BLTC Press Titles

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The Pictorial Key to the Tarot

Arthur Edward Waite

The Count of Monte Cristo

Alexandre Dumas

Knowledge of Higher Worlds and its Attainment

Rudolf Steiner

Shakti and Shakta

John Woodroffe

Explorations of the highlands of the Brazil

by Sir Richard Francis Burton


St. Hiloire.

I Am about to describe in this volume a holiday excursion which we made to the Gold Mines of Central Minas Geraes vid Petropolis, Barbacena, and the Prairies mnd Highlands of the Brazil. Our journey has a something of general interest; in a few years it will have its Handbook and form a section of the Nineteenth Century " Grand Tour." And I venture to predict that many of those now living will be whirled over the land at hurricane speed, covering sixty miles per hour, where our painful "pede-locomotion" wasted nearly a week. Perhaps they may fly—Quern sabe?

My project was, then, to visit the head-waters of the Rio de Sao Francisco, the mighty river here trivially called the Brazilian Mississippi, and to float down its whole length, ending by way of bonne bouche with the King of Rapids, Paulo Affonso. In this second act of travel, which is not a holiday excursion, the diamond diggings were to be inspected.

After eighteen dull months spent at Santos, Sao Paulo, I was graciously allowed leave of absence by the Right Honourable the Lord Stanley, Her Majesty's Principal Secretary of State for Foreign Affairs. By command of His Majesty the Emperor of the Brazil, I was supplied with a "Portaria"*—Podoroshna, or especial licence to travel; it bore the signature of His Excellency the late Councillor Antonio Coelho de Sa e AIbuquerque, Minister for Foreign Affairs, a name immortalised by the decrees of December 7, 1866, and July 81, 1867, which admitted the world to, and which regulated the inland navigation of the Brazil. The Minister of Agriculture and Public Works, His Excellency the Councillor Mnuoel Pinto de Souza Dantns, who took the liveliest interest in the journey, honoured me with a circular letter addressed to the authorities of his own Province, Bahia, where he had lately been President, and where his wishes were law. Finally, the eminent Deputy of Alagoas, Dr. Aureliano Candido Tavares Bastos, Jun.Jwhose patriotic enthusiasm for progress has so urgently advocated the freeing of the coasting trade and the opening of great fluvial lines,* kindly gave me a variety of introductory letters.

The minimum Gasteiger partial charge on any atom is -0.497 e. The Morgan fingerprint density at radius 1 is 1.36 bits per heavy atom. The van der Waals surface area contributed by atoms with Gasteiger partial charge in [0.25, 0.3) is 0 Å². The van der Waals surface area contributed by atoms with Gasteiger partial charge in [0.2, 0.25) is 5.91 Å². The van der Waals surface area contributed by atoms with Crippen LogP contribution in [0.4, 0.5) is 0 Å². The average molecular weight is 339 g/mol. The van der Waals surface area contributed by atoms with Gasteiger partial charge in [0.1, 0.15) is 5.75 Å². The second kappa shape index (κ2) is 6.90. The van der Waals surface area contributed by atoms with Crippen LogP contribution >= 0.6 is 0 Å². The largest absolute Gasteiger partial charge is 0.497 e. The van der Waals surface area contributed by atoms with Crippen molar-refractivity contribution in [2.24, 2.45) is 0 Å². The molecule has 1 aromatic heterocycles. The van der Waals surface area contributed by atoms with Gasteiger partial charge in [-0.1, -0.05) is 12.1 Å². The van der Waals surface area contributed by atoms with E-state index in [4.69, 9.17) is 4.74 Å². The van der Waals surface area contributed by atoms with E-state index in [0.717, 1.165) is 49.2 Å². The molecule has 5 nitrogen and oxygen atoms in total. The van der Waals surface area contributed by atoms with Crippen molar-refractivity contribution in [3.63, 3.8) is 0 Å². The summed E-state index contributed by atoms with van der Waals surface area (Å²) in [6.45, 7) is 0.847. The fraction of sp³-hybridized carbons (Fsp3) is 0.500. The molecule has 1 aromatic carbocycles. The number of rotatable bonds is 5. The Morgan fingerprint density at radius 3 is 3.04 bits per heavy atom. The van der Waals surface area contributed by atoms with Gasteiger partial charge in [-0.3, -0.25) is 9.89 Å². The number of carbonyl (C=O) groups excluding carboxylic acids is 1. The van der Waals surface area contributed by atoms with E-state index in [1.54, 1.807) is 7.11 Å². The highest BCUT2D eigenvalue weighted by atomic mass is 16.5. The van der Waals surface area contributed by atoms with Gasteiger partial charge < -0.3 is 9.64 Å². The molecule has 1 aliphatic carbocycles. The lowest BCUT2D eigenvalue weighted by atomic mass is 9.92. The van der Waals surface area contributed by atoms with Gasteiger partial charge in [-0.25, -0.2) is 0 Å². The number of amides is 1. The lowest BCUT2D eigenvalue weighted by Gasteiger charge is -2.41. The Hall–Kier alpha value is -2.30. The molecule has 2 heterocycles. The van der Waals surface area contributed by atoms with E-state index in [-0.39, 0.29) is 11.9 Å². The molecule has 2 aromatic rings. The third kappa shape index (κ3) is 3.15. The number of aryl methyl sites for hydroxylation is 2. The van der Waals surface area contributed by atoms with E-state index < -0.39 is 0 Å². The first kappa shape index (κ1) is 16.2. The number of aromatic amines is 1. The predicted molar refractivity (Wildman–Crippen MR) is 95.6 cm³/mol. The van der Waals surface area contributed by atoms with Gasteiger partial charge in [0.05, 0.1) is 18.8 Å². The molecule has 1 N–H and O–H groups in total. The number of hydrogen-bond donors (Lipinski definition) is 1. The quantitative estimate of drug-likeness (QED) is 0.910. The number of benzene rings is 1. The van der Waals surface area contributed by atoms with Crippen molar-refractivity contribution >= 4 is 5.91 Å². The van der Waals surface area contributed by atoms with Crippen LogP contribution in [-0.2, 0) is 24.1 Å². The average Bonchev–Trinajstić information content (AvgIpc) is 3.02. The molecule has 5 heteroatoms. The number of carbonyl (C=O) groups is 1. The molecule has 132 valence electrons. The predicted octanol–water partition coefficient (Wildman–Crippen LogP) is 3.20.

* In former times the Tortaria dispensed such trifling economy, and can hardly say the traTeller -with paying ferries, tolls, and whether it is still useful for "dead headother small charges. I did not attempt ing."

Under such auspices we—that is to say, my wife and the inevitable Ego—with a negret answering to the name of Chico or Frank, after exhausting the excitements of the "Rio Season," left that charming but somewhat drowsy, dreamy, and do-little Capital on the fortunate Ember-day, Wednesday, June 12, 1867. Affectionate acquaintances bade us sad adieux, prognosticating every misery from tick-bites to kuiving. What Dr. Couto calls the " old system of terrors " is not yet obsolete, and I was looked upon as a murderer in posse, because Mrs. Burton chose to accompany me. A " synthesis of cognate habits" induced Mr. George Leiinon Hunt to see us embark, and he was not alone, for there are " good children" even amongst the John Bull-lings of the Brazil.

"Rio Bay," like all the beautiful sisterhood, from Cornish "Mullions" westward to the Bay of Naples, must be seen in " war-paint." Most charming is she when sitting under her rich ethereal canopy, whilst a varnish of diaphanous atmosphere tempers the distance to soft and exquisite loveliness; when the robing blue is perfect brilliant blue, when the browns are dashed with pink and purple, and when the national colours suggest themselves: green, vivid as the emerald, and yellow, bright as burnished gold. Then the streams are silver, then the scaurs are marked orange and vermilion as they stand straightly out from the snowy sand or the embedding forest, then the passing clouds form floating islets as their shadows walk over the waters of the inner sea, so purely green. Then the peasant's whitewashed hut of tile and "wattle and dab," rising from the strand of snowy sand, becomes opal and garnet in the floods of light which suggest nothing but a perpetual springtide. And every hour has its own spell. There is sublimity in the morning mists rolling far away over headland brow and heaving ocean; there is grandeur, loveliness, and splendour in the sparkling of the waves under the noon-day sun, when the breeze is laden with the perfume of a thousand flowers; and there is inexpressible repose and grace in the shades of vinous purple which evening sheds over the same.

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